four poems – shlesha basnet

sheet music
Photo: Ian Parker

on my immigration

Grief visited me like a roaring fire
hot
from my round belly.
Sorrow engulfed
me
like a volcano
using me to clear a path for destruction.
Anguish took me by the hair and flung me around
day to day
like a tornado
ripping apart entire towns
launching metal into sky to make electricity.
I couldn’t understand the hunger
of a first true heartbreak
until I lived through the disaster.

cropped-moon.jpg

model minority

When the white-hot violence finally reaches my community
it is with a shock
because we are the good,
one of the models in minority,
and despite this,
if our bodies are still deemed different
enough to be dispensable,
are we brought to reckon with our internalized shame
that led us to believe our existence depended on
being an unwilling willing confidant to our supposed
benefactors?

To reckon with the idea that
we are better than
those whose land we
occupy
and those whose bodies were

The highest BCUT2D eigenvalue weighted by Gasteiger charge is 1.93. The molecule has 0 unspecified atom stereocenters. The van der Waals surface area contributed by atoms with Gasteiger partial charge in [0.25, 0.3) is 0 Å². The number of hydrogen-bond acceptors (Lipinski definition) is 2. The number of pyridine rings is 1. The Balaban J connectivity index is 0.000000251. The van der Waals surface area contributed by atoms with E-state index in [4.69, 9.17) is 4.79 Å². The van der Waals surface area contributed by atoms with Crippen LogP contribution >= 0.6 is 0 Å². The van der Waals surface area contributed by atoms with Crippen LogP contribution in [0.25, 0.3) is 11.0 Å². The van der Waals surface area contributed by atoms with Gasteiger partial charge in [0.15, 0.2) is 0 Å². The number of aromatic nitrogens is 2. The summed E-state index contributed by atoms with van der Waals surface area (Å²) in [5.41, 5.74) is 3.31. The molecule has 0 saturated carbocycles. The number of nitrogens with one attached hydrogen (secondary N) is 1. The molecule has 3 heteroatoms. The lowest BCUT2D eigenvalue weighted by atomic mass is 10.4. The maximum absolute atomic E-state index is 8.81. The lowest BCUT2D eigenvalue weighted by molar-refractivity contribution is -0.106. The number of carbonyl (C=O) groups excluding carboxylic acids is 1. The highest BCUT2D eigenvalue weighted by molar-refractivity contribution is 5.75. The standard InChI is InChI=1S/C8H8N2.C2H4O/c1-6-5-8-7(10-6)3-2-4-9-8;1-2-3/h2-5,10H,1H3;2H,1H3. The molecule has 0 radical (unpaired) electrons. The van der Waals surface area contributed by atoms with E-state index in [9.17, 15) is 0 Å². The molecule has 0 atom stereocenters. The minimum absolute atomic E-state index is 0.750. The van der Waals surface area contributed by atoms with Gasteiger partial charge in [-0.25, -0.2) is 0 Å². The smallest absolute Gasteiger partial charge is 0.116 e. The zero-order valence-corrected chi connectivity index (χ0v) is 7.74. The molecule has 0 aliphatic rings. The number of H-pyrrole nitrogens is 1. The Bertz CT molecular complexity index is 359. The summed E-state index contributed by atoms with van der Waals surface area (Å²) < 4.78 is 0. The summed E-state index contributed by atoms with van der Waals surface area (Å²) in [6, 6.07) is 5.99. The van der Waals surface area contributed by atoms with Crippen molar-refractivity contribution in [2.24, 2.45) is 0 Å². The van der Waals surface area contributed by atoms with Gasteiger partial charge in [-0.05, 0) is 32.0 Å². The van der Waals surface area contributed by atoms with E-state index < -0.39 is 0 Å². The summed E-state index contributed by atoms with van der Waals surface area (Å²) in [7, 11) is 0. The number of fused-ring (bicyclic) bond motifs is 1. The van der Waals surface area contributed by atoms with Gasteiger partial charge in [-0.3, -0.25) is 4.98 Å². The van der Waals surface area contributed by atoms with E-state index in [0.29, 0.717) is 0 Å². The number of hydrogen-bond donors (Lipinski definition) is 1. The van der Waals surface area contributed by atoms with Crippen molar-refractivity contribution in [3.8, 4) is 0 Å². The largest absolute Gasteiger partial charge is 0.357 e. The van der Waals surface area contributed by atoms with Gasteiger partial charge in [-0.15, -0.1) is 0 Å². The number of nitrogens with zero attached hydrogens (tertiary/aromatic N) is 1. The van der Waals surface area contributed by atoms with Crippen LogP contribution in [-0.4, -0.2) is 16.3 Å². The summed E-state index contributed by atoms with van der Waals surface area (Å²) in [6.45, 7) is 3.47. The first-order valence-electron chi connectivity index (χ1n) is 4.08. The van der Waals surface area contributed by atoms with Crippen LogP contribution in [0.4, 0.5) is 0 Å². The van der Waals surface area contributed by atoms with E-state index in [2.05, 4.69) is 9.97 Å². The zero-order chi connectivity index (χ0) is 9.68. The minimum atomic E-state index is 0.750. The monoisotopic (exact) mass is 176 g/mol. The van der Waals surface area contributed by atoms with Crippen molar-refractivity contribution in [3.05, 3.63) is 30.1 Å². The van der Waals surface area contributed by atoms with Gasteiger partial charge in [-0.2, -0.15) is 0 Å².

ground to the ground
to build a sense of nation?

cropped-moon.jpg

where is home?

When you are constantly asked where you are from,
where you belong
while you straddle several worlds,
what choice do you have
but to make yourself your home.
Plant that lovely garden around you
and stay a while.

cropped-moon.jpg

my english words

My black bata english medium boarding middle school shoes –
glossed and shined.

A singular activity
with black polish on a soft bristled brush
then a hard-bristled brush
that buffed and swiped until
I met the rules on appearance:
my reflections clear on the tops of my shoes
distracted from the black
on my palms,
under my fingers
everyday.

Similarly,
my english words then
were mumbled under breath,
rehearsed out of sight,
practiced until my
assimilation shined
so that
when my father called cable companies
and asked me to interpret his spoken english,
the ear on the other side of the wire would finally understand, would
finally care to hear.
No longer would they laugh and
ask me to repeat
when my Ca-lee-for-nee-ah became kal-uh-fawrn-yuh
and
my cu-tit-ow-tuh became cut-it-out.


marilyn

Shlesha Basnet is a clinical social worker and a part-time dabbler in poetry as a means to self-healing. She was born in Nepal and has resided in Colorado for more than half her life. Shlesha loves to hike, listen to stories, and attempts to love cooking.

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